September 2016
Volume 57, Issue 12
Open Access
ARVO Annual Meeting Abstract  |   September 2016
Commensal microflora in patients with dry eye caused by chronic graft-versus-host disease (cGVHD).
Author Affiliations & Notes
  • Eisuke Shimizu
    Ophthalmology, Keio University, Tokyo, Shinjuku-ku, Japan
  • Yoko Ogawa
    Ophthalmology, Keio University, Tokyo, Shinjuku-ku, Japan
  • Yumiko Saijo-Ban
    Ophthalmology, Keio University, Tokyo, Shinjuku-ku, Japan
  • Mio Yamane
    Ophthalmology, Keio University, Tokyo, Shinjuku-ku, Japan
  • Mizuka Kamoi
    Ophthalmology, Keio University, Tokyo, Shinjuku-ku, Japan
  • Shin Mukai
    Ophthalmology, Keio University, Tokyo, Shinjuku-ku, Japan
  • Masaki Fukui
    Ophthalmology, Keio University, Tokyo, Shinjuku-ku, Japan
  • Kazuo Tsubota
    Ophthalmology, Keio University, Tokyo, Shinjuku-ku, Japan
  • Footnotes
    Commercial Relationships   Eisuke Shimizu, None; Yoko Ogawa, None; Yumiko Saijo-Ban, None; Mio Yamane, None; Mizuka Kamoi, None; Shin Mukai, None; Masaki Fukui, None; Kazuo Tsubota, None
  • Footnotes
    Support  none
Investigative Ophthalmology & Visual Science September 2016, Vol.57, 5695. doi:
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      Eisuke Shimizu, Yoko Ogawa, Yumiko Saijo-Ban, Mio Yamane, Mizuka Kamoi, Shin Mukai, Masaki Fukui, Kazuo Tsubota; Commensal microflora in patients with dry eye caused by chronic graft-versus-host disease (cGVHD).. Invest. Ophthalmol. Vis. Sci. 2016;57(12):5695.

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      © ARVO (1962-2015); The Authors (2016-present)

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Abstract

Purpose : Commensal microflora co-evolves with their hosts on the ocular surface. Host microflora contains a number of components capable of activating immunological cascades and exert pathologic effects. The status of commensal microflora relates to several diseases such as infections and autoimmune diseases. However, the exact pathogenic role of microflora in cGVHD-related dry eye is still unclear. HSCT recipients are subjected to high risk factors such as receiving irradiation, immune suppressive medication, and steroid therapy.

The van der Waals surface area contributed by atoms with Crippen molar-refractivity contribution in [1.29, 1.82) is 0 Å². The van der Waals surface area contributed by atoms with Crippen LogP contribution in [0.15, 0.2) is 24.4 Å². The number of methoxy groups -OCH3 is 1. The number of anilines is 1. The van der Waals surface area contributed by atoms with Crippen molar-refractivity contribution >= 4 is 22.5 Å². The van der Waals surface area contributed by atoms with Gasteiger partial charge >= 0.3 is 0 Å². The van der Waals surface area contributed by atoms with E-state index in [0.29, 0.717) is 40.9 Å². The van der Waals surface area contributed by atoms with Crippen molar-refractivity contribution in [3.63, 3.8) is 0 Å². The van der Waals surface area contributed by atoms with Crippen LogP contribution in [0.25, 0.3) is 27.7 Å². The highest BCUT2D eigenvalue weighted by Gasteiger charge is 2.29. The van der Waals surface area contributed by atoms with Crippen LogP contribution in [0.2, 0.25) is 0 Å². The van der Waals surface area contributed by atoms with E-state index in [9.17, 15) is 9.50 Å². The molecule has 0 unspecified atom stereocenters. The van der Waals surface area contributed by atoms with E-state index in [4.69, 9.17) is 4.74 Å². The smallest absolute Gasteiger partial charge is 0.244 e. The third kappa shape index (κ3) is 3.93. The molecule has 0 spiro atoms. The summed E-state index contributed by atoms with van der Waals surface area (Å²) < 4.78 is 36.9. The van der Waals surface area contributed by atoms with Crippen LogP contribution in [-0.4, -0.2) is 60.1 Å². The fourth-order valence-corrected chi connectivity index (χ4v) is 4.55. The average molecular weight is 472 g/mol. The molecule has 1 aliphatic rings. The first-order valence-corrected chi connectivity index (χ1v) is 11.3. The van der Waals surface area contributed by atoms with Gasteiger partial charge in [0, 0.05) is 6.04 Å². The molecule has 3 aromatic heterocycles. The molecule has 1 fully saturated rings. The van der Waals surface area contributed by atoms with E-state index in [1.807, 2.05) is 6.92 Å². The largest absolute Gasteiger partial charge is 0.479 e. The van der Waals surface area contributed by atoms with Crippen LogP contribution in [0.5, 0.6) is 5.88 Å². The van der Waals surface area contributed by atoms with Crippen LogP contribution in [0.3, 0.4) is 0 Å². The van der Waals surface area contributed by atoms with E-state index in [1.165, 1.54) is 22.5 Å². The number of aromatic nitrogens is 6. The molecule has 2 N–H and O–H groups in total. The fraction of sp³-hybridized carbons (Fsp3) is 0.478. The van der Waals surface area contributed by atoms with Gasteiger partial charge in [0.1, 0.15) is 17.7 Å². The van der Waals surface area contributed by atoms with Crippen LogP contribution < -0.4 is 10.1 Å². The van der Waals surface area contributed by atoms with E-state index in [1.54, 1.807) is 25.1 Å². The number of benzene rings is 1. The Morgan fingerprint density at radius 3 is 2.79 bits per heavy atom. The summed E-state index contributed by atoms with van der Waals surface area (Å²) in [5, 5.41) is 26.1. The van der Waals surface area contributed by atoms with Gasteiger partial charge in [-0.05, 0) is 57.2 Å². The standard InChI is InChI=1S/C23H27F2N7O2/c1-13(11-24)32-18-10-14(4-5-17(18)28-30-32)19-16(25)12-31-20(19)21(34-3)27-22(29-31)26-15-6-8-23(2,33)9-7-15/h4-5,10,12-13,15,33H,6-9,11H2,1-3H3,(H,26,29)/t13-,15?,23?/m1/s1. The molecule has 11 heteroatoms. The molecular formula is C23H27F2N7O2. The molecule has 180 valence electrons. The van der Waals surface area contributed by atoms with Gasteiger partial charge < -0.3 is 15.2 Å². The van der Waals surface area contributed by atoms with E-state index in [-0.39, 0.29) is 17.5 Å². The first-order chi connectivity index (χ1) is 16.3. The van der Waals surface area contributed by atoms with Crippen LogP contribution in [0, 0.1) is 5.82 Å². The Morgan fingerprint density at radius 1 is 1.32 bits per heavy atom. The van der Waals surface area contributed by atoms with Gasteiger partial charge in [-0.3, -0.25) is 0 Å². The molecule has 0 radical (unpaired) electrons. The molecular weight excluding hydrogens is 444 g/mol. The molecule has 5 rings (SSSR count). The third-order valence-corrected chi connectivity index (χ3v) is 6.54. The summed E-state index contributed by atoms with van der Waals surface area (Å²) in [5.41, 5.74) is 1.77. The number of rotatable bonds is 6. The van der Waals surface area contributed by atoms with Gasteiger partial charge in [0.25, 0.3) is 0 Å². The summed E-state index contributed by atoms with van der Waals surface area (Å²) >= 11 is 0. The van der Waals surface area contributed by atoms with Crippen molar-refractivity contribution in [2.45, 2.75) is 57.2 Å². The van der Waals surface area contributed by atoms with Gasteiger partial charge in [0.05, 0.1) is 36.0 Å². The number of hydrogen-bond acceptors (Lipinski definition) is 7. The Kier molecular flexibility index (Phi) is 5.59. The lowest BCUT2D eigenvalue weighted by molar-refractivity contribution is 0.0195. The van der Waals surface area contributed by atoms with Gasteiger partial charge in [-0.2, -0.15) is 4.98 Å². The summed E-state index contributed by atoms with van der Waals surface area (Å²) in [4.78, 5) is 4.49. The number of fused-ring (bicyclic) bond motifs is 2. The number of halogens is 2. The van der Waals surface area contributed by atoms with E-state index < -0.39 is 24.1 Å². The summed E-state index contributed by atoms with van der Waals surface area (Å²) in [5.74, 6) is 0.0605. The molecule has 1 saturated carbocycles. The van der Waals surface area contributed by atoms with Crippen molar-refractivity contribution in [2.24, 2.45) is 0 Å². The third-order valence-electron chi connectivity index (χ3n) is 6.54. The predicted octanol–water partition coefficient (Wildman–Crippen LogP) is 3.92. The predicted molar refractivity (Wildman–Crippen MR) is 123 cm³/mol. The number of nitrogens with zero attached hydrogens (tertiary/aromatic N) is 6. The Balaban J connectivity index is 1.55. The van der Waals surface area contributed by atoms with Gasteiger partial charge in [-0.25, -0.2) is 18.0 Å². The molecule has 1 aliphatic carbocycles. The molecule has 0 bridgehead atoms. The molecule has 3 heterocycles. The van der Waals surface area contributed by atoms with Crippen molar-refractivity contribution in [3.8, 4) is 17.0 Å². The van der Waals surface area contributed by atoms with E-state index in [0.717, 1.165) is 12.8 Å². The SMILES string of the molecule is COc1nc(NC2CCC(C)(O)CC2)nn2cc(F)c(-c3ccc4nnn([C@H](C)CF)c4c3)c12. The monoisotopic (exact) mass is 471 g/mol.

Based on these findings, we envisage that ocular surface microflora is disturbed and plays a role in the pathogenic process of cGVHD-related dry eye. This study aims to elucidate the status of microflora on the ocular surface in patients with cGVHD-inducing dry eye and to discover the changes in the composition of ocular surface microflora.

Methods : The prospective study was performed at dry eye outpatient clinic at Keio University hospital between Aug 4 and Dec 4 2015. We harvested conjunctival microorganism with a cotton swab and obtained samples from the following 3 groups, 27 eyes/19 GVHD cases (10 males, 9 females, median: 59.0 years old), 13 eyes/9 non-GVHD cases (5 males, 4 females, median: 52.0 years old), and 10 eyes/5 health controls (1 male, 4 females, median: 54.0 years old). After collecting the samples, traditional culture-based methods were performed to examine the microflora on the ocular surface.

Results : Ocular surface microflora in cGVHD patients was more complex in diversity compared with that in non-GVHD patients and controls. Staphylococcus Epidermidis, Corynebacterium species, Propionibacterium Acnes, Staphylococcus Aureus, Haemophilus Influenza, Enterobactor Cloacae, Alpha-haemo Streptococcus, Aerobic gram-positive coccus, and other Staphylococcus species were observed in the patients with dry eye triggerd by cGVHD, whereas only a few gram-positive cocci were detected in the non-GVHD patients and controls.

Conclusions : We found that ocular surface microflora in cGVHD patients is more diverse than that in non-GVHD patients and controls. These results suggest the diversity of microflora is involved in the pathogenic process of cGVHD-related dry eye. Further examination using state-of-the-art methods will be needed to gain greater insights into the diversity of microflora on the cGVHD-affected ocular surface.

This is an abstract that was submitted for the 2016 ARVO Annual Meeting, held in Seattle, Wash., May 1-5, 2016.

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